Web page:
Optimise Your Business with Optimised ContentKenneth Nel
If you’re a regular reader of these blogs, you’ll know what a fan I am of content. To be honest, I couldn’t actually call myself a digital marketing transformation coach if I weren’t passionate about it. Content, notably optimised content, forms the framework on which all good digital marketing strategies hang. It’s the stuffing in your website’s cushion. The petrol in its tank, and the food in its ever-hungry stomach.
And it’s not just me who feels this strongly about content. The mighty Google itself agrees with me. In fact, it has stated that content is among its top three ranking factors. But, and here I pause for effect because this is very important, not all content is created equal. There’s content, and then there’s quality content. And it’s quality content that you want in bucket loads on your website. Because quality content is interesting, relevant and helpful. Quality content is useful to people visiting your site. And most importantly, quality content is optimised.
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Now I know you think you know about optimisation. You’ve read all about the importance of SEO and keyword research, so what more can I possibly tell you that you haven’t already read about? Well, dear reader, the answer to that question is this:
Optimised content actually helps your business. True story. When your content is optimised, your website lights up like a child’s face when you give him a big slice of chocolate cake. It suddenly becomes more attractive to search engines than a light bulb is to a moth. (What is it about lightbulbs anyway? Do moths know something about them that we don’t?)
But I digress.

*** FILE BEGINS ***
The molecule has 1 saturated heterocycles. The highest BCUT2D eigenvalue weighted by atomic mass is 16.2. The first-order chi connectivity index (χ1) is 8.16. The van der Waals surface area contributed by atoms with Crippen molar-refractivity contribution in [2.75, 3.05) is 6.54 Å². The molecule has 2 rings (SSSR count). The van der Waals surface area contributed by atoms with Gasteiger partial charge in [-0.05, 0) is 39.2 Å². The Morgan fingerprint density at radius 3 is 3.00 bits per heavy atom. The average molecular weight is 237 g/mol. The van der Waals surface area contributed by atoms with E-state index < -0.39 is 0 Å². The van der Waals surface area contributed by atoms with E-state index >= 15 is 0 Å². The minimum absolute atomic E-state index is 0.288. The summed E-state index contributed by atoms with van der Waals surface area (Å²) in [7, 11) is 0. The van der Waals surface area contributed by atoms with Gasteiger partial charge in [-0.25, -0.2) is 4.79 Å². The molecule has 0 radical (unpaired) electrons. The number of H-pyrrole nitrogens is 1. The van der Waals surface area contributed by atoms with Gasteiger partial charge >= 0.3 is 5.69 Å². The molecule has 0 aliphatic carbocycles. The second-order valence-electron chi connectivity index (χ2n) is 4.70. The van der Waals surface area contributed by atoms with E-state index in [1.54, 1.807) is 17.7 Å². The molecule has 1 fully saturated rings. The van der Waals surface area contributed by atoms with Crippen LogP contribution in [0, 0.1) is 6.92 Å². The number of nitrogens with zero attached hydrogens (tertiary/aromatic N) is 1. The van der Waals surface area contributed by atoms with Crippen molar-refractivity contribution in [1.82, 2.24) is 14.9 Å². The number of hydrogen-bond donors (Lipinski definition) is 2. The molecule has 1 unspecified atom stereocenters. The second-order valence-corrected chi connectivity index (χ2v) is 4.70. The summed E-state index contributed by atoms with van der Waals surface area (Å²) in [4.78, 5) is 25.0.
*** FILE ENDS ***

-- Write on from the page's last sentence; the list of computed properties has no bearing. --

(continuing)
The point is this: optimised content is awesome stuff. And if you’re a business with a website, you want lots of it. Because the more information you share, the more people will trust in your brand and the product or service you’re offering.
Trust is such a huge thing when it comes to building your business online. Trust comes from being objective and balanced, instead of pushy and salesy. Seventy-four percent of consumers trust content from a business as long as it seems objective and doesn’t explicitly try to sell a service or product.
What Is Optimised Content?
Optimised content is content that has been written or designed in such a way that search engines find it irresistible. The awesome thing about great optimised content is that human beings find it irresistible too. It’s like the best twofer ever! You get better search engine rankings and you improve your conversion rate. What’s not to love?
The secret is hitting that sweet spot between using the right keywords in such a way that search engines can find you easily, and creating interesting, relevant content that people want to share, and come back to.
It’s important to remember that when you optimise your content, you don’t just focus on the written parts of your website – although this is a large part of it. The optimisation process also typically includes improving the technical performance of your site (such as the page loading speed, for example), as well as the aesthetics of the site through design and user experience, among others.
Images and videos are also extremely influential when it comes to making purchasing decisions and overall engagement with your content. Articles with images get 94% more total views than those without.
So ask yourself: What has your website done for you lately? If the answer is, “not much,” or if you’re not even sure, then it’s time to open up a can of serious content optimisation and pour it all over your site.
How To Optimise Your Content
The key to successful content optimisation is to make it speak to your target consumer. All potential customers have questions they want to be answered before they make a final purchase decision. To create content that is not only optimised for search engines but also resonates with consumers, you have to have a really clear idea of who those consumers really are. It’s no good just filling your website with generic, bland content in the hope that something, somewhere, will appeal to someone.
Ban the beige! And veto the vanilla! You want colourful, vibrant content that rears up and hits you between the eyes. One of the best ways to do this is to get inside the head of your customer. Think about who your ideal customer really is. This is one of those techniques that content marketing wizards will bang on about at length, but in this case, it’s for good reason.